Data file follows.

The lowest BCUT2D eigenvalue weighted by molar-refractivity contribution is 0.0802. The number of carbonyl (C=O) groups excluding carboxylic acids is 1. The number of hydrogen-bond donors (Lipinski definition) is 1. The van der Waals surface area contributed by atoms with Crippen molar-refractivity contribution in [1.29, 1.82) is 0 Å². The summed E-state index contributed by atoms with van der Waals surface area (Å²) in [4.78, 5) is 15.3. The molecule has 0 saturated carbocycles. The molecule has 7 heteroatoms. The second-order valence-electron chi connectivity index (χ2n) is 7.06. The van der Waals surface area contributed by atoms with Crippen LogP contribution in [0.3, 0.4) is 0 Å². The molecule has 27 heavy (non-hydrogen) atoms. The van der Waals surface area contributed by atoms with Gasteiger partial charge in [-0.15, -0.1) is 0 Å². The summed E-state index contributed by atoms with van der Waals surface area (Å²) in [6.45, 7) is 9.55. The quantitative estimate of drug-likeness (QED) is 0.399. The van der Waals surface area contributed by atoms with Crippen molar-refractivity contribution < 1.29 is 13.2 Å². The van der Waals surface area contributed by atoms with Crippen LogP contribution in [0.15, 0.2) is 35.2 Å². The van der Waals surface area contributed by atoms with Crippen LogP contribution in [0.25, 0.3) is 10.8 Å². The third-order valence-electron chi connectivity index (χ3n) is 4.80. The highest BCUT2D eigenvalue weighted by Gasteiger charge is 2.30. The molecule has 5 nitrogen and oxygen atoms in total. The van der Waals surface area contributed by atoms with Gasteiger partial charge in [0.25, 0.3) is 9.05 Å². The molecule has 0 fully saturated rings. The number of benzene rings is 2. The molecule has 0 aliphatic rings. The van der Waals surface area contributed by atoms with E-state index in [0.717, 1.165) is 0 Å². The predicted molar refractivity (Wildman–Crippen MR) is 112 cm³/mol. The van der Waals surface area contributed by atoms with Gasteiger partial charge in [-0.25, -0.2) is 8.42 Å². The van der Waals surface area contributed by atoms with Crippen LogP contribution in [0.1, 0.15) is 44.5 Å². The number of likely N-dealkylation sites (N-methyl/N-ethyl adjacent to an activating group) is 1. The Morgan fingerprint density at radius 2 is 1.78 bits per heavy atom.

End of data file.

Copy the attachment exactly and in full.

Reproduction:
The lowest BCUT2D eigenvalue weighted by molar-refractivity contribution is 0.0802. The number of carbonyl (C=O) groups excluding carboxylic acids is 1. The number of hydrogen-bond donors (Lipinski definition) is 1. The van der Waals surface area contributed by atoms with Crippen molar-refractivity contribution in [1.29, 1.82) is 0 Å². The summed E-state index contributed by atoms with van der Waals surface area (Å²) in [4.78, 5) is 15.3. The molecule has 0 saturated carbocycles. The molecule has 7 heteroatoms. The second-order valence-electron chi connectivity index (χ2n) is 7.06. The van der Waals surface area contributed by atoms with Crippen LogP contribution in [0.3, 0.4) is 0 Å². The molecule has 27 heavy (non-hydrogen) atoms. The van der Waals surface area contributed by atoms with Gasteiger partial charge in [-0.15, -0.1) is 0 Å². The summed E-state index contributed by atoms with van der Waals surface area (Å²) in [6.45, 7) is 9.55. The quantitative estimate of drug-likeness (QED) is 0.399. The van der Waals surface area contributed by atoms with Crippen molar-refractivity contribution < 1.29 is 13.2 Å². The van der Waals surface area contributed by atoms with Crippen LogP contribution in [0.15, 0.2) is 35.2 Å². The van der Waals surface area contributed by atoms with Crippen LogP contribution in [0.25, 0.3) is 10.8 Å². The third-order valence-electron chi connectivity index (χ3n) is 4.80. The highest BCUT2D eigenvalue weighted by Gasteiger charge is 2.30. The molecule has 5 nitrogen and oxygen atoms in total. The van der Waals surface area contributed by atoms with Gasteiger partial charge in [0.25, 0.3) is 9.05 Å². The molecule has 0 fully saturated rings. The number of benzene rings is 2. The molecule has 0 aliphatic rings. The van der Waals surface area contributed by atoms with E-state index in [0.717, 1.165) is 0 Å². The predicted molar refractivity (Wildman–Crippen MR) is 112 cm³/mol. The van der Waals surface area contributed by atoms with Gasteiger partial charge in [-0.25, -0.2) is 8.42 Å². The van der Waals surface area contributed by atoms with Crippen LogP contribution in [0.1, 0.15) is 44.5 Å². The number of likely N-dealkylation sites (N-methyl/N-ethyl adjacent to an activating group) is 1. The Morgan fingerprint density at radius 2 is 1.78 bits per heavy atom.